What is a GIS?
A GIS, or Geographic Information System, is a powerful computer software for managing all sorts of information according to precise geographical location.
A GIS may be a map of your schoolyard, your neighborhood, your state, your watershed, or your country. What makes GIS different from a simple map is that it may be attached to a database table or chart. This way, multiple "layers" are attached to various features. Users can zoom in and out on a map, and add or subtract information from the map.
A GIS might allow emergency planners to easily calculate emergency response times in the event of a natural disaster, or a GIS might be used to find wetlands that need protection from pollution.
Using a GIS, a schoolyard may be color-coded according to use: kindergarten playground, blacktop, school garden, etc. Each area may have a database attached which tells how many square feet or how many children used the area on a given day. Squirrel nests may be recorded as points on the map, and the detailed data sets are attached to these points.
GIS is an ideal method to investigate patterns and relationships in the environment.
The use of computerized information is a growing part of everyday life. In today's society people look to electronically stored geographic, social, economic, political, and environmental information to help them answer practical questions in their daily lives. The answers they find have relevance in their education, influence personal choices and business decisions, and expand their understanding of the place they call home.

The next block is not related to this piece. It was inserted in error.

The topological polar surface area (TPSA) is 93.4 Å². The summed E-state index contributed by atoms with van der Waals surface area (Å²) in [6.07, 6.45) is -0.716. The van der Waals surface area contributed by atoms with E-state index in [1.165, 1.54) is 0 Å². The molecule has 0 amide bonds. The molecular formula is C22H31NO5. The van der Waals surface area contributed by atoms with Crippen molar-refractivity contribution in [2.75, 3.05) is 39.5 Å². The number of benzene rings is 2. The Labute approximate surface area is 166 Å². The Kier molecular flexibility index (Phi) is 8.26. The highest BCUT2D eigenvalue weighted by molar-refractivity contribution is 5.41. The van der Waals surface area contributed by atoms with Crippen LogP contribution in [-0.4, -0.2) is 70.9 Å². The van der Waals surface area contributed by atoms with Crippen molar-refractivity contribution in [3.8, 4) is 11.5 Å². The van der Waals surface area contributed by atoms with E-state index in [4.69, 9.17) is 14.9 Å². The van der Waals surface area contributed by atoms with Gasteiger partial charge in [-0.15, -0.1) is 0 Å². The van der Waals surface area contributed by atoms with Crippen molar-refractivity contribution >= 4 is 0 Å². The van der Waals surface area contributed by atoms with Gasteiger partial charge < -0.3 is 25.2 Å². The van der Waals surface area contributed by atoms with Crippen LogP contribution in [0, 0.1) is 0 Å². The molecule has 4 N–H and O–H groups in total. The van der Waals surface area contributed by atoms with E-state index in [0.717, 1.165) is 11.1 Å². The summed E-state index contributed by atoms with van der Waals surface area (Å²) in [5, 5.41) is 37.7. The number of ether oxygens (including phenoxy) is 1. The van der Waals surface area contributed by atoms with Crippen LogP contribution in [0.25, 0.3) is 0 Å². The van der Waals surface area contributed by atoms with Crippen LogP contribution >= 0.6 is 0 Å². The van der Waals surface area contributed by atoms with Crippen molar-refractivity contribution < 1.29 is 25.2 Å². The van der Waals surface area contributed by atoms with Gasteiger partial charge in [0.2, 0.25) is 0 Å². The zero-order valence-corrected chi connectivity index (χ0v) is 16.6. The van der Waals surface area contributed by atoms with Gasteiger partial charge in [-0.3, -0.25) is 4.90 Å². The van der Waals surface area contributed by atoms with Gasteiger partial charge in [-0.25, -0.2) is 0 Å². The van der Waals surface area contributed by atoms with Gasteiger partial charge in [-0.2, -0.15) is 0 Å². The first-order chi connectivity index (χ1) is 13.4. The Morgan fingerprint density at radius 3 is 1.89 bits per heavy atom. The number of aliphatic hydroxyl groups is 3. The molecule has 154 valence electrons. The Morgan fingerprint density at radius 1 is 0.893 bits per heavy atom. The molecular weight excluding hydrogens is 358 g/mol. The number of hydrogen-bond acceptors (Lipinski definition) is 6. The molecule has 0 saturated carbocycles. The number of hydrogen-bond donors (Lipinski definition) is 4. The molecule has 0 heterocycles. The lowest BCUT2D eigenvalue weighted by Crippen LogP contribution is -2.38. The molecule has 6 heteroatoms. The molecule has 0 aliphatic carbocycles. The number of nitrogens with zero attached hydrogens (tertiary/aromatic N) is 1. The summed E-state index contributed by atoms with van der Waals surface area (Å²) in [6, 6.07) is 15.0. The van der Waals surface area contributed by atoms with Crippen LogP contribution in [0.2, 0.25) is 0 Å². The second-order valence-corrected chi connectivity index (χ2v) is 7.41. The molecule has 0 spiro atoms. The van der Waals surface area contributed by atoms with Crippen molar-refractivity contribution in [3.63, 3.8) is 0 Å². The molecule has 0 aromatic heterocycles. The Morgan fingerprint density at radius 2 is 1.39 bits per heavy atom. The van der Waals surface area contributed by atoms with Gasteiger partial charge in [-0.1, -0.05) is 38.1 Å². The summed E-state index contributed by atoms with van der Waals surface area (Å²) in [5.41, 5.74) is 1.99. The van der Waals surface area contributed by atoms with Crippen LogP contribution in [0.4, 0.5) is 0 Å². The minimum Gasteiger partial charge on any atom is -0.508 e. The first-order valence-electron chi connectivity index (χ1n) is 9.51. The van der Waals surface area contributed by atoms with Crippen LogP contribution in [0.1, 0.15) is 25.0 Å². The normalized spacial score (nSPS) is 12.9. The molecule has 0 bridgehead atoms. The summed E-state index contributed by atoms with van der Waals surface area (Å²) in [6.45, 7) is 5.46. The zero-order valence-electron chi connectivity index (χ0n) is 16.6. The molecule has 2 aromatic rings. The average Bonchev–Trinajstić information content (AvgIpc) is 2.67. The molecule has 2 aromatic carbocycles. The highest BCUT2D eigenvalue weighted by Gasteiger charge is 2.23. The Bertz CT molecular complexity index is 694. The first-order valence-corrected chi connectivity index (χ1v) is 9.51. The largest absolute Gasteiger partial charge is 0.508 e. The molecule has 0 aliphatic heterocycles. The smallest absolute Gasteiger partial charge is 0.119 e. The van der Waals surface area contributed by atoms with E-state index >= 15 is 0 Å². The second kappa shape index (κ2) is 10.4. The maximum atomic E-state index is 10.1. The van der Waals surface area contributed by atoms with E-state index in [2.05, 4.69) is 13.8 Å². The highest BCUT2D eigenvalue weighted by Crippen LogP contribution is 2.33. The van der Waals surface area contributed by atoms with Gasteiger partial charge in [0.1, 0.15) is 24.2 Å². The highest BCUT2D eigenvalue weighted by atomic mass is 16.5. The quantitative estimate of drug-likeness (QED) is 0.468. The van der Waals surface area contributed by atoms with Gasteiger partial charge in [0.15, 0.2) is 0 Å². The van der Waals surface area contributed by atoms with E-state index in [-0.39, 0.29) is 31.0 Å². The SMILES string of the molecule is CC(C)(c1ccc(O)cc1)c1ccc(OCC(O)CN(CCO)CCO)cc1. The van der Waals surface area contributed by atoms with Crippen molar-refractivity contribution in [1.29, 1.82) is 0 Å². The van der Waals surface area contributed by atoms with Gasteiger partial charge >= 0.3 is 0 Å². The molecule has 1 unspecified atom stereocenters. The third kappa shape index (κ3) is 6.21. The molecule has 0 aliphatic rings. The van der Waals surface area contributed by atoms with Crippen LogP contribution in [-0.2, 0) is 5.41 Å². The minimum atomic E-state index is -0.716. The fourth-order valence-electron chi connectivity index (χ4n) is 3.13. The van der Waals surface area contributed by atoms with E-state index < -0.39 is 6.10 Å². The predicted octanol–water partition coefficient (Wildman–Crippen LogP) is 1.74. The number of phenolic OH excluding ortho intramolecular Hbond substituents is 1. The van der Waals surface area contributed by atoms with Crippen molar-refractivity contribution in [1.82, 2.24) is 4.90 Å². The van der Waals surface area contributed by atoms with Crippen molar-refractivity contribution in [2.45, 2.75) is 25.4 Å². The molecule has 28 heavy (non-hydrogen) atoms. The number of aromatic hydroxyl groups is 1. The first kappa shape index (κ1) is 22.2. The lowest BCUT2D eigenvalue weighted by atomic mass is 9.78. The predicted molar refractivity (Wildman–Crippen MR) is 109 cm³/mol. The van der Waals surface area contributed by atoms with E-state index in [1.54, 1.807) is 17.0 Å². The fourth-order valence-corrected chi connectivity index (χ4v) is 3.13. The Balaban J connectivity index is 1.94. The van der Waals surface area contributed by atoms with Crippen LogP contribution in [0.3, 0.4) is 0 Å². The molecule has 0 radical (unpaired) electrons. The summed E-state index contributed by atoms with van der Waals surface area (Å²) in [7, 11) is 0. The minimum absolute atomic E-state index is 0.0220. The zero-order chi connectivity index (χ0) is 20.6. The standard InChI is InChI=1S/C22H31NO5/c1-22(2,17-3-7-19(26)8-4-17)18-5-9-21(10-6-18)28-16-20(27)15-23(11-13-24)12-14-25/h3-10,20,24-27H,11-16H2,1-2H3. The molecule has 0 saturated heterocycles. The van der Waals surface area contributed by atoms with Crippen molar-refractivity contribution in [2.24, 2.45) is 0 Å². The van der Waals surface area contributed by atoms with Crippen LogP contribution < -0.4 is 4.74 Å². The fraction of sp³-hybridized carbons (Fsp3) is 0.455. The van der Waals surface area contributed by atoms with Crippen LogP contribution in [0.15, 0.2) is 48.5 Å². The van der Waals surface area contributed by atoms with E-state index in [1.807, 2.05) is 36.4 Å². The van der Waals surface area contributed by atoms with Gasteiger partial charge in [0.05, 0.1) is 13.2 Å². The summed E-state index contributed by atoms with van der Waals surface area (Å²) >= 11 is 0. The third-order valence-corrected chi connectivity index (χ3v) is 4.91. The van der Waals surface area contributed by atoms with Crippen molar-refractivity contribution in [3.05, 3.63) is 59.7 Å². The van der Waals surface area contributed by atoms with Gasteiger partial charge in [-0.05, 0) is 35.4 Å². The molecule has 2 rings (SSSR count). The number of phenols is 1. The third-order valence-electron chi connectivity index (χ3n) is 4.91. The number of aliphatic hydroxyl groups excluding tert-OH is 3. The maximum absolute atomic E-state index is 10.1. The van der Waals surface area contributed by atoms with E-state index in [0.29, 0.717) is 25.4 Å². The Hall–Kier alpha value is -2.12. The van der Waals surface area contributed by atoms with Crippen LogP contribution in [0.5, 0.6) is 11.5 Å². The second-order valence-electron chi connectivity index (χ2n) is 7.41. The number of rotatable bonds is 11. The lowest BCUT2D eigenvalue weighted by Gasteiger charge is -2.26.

Currently, GIS is not commonly used in K-12 classrooms. In the few places where it has been used, students often utilize GIS software to understand and solve real-world problems. The programs allow them to overlay multiple "themes" of information to question different "what if" assumptions. By attaching data to coordinates on a map, students can visualize patterns, trends and ideas while gaining a better understanding of geographic concepts.
Potential student projects include the following:
- analyzing meteorological information
- investigating community crime problems
- studying and making recommendation on the use of federal lands
- researching pollution and its effects on the community
- evaluating various local features such as population, transportation, watersheds, topography, vegetation or soil type